Apparently, the hardest part is getting through the atmosphere. According to Howard Wilcox, former physics professor at Berkeley (quoted in Tony Reichhardt’s Air and Space article “The One-Pound Problem), a rocket launching from Earth has to overcome the equivalent of a 30 foot deep column of water to get to outer space. As anyone on the swim team can attest, moving through water is seriously hard.

So, using that 30 feet of water as reference, a large majority of the rocket’s fuel will be spent just to push through all of it. The good thing is, as a rocket burns fuel, it loses mass and becomes easier to move with the same force according to Newton’s second law. Also, if you use stages, you can dump used up sections of rocket and only have to push a smaller section into orbit.

This year, New Zealand company Rocket Lab launched their 56 foot long, 23,000 lb Electron rocket. It reached space, and is expected to reach orbit after more tests. It may even be able to launch American space company Moon Express’ spacecraft, making the Electron the smallest rocket capable of placing a craft on the Moon.

But we can go smaller. After two embarrassing failed launches, the US Navy’s Vanguard rocket finally sent Vanguard 1 into orbit. It was the second US satellite, and the fourth thing humans put in orbit. Remarkably Vanguard 1 remains in orbit after half a century, making it the oldest artificial satellite of Earth. The Vanguard rocket, at 22,000 lbs, is slightly smaller than the Electron.

But we can go smaller. To avoid much of the atmosphere, NASA’s Pegasus rocket is dropped off the bottom of a plane like a missile, then uses its wings to guide it as it flies to orbit. At 55 feet long and 40,000 lbs, it has been used very successfully for years to launch small satellites. It’s also my favorite rocket.

But we can go smaller. The Japanese Lambda 4S, weighing in at only 20,000 lbs, was 54 feet long and had one successful launch in 1970. With its launch, Japan became the fourth nation after the US, USSR, and France to release an artificial satellite into orbit. Even though they launched from the southernmost province in Kyushu, the closest of the major islands to the equator, Japanese satellites do not benefit as much as their American counterparts from the Earth’s rotation.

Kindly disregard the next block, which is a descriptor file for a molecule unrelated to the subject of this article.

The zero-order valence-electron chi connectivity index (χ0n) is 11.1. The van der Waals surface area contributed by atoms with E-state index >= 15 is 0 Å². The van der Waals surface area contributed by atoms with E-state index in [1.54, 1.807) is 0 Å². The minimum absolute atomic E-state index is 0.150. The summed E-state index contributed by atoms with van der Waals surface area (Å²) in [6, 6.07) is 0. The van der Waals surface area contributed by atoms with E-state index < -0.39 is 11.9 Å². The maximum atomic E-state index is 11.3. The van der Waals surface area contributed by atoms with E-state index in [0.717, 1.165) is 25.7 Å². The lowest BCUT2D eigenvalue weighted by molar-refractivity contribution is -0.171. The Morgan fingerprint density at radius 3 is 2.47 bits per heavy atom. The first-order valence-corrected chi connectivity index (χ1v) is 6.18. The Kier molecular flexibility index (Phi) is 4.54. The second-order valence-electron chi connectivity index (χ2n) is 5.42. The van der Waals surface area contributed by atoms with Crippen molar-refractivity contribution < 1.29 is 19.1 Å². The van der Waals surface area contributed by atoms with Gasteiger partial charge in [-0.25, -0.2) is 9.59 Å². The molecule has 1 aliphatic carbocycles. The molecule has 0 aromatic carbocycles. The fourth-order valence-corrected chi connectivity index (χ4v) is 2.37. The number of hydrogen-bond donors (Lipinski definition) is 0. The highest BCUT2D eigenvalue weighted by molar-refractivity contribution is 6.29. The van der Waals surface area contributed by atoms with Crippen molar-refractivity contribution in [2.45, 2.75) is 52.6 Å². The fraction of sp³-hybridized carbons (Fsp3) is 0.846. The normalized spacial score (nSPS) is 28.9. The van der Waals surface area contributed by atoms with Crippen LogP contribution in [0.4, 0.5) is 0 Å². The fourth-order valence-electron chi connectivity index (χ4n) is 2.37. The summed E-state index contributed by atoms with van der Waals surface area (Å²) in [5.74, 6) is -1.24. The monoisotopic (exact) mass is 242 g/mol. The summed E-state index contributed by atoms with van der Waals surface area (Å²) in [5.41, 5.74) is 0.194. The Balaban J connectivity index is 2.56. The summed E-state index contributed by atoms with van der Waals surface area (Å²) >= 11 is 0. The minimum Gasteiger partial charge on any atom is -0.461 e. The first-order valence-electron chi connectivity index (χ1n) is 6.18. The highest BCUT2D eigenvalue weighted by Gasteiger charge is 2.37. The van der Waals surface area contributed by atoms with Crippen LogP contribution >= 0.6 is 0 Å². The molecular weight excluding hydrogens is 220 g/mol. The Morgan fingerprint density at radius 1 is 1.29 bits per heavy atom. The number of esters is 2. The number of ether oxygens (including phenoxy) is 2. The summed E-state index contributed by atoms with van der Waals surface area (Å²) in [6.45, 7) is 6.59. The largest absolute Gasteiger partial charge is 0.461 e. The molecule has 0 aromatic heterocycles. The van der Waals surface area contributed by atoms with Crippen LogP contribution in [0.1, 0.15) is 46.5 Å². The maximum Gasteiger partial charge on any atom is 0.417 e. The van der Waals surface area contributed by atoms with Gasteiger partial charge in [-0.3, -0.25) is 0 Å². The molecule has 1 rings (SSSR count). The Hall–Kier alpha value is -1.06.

But we can go smaller. In January 2017, Japan tried to one-up their Lambda 4S by launching a 5700 lb, 31 ft long rocket with a very catchy name: the SS-520-4. If it didn’t fail, it would’ve been the smallest and lightest rocket to reach orbit. Of course, its maximum payload is only nine pounds. If its second attempt in 2018 is successful, the SS-520-4 will be used to launch cubesats and microsatellites. It would take 44,000 bench-presses to throw one of those microsatelites to the ISS.

However, an obscure project from the 1950s may have all the rest beat. At only 2000 lbs, the NOTS-EV1 Pilot, also known as NOTSNIK, was launched from a plane similar to Pegasus. According to a 1998 report by spaceviews.com after the project’s declassification, two launch attempts were apparently detected by a New Zealand tracking station, recording several successful orbits. This hasn’t been officially confirmed. Nevertheless, NOTSNIK was an air launched rocket 32 years before Pegasus!

Theoretically, the smallest possible ‘rocket’ has already been created by nature. Small, individual particles of gas in the upper atmosphere sometimes escape Earth’s gravitational pull and escape the atmosphere. This is part of the reason why rocky planets smaller than Earth may have a hard time holding onto breathable atmospheres. So, the smallest rockets might be atoms of plutonium or other heavy, radioactive atoms. When they decay into several smaller chunks, the nuclear fission is the propulsion method, and a tiny piece of atom flies off into space! There are tiny nuclear rockets taking off from Earth every day.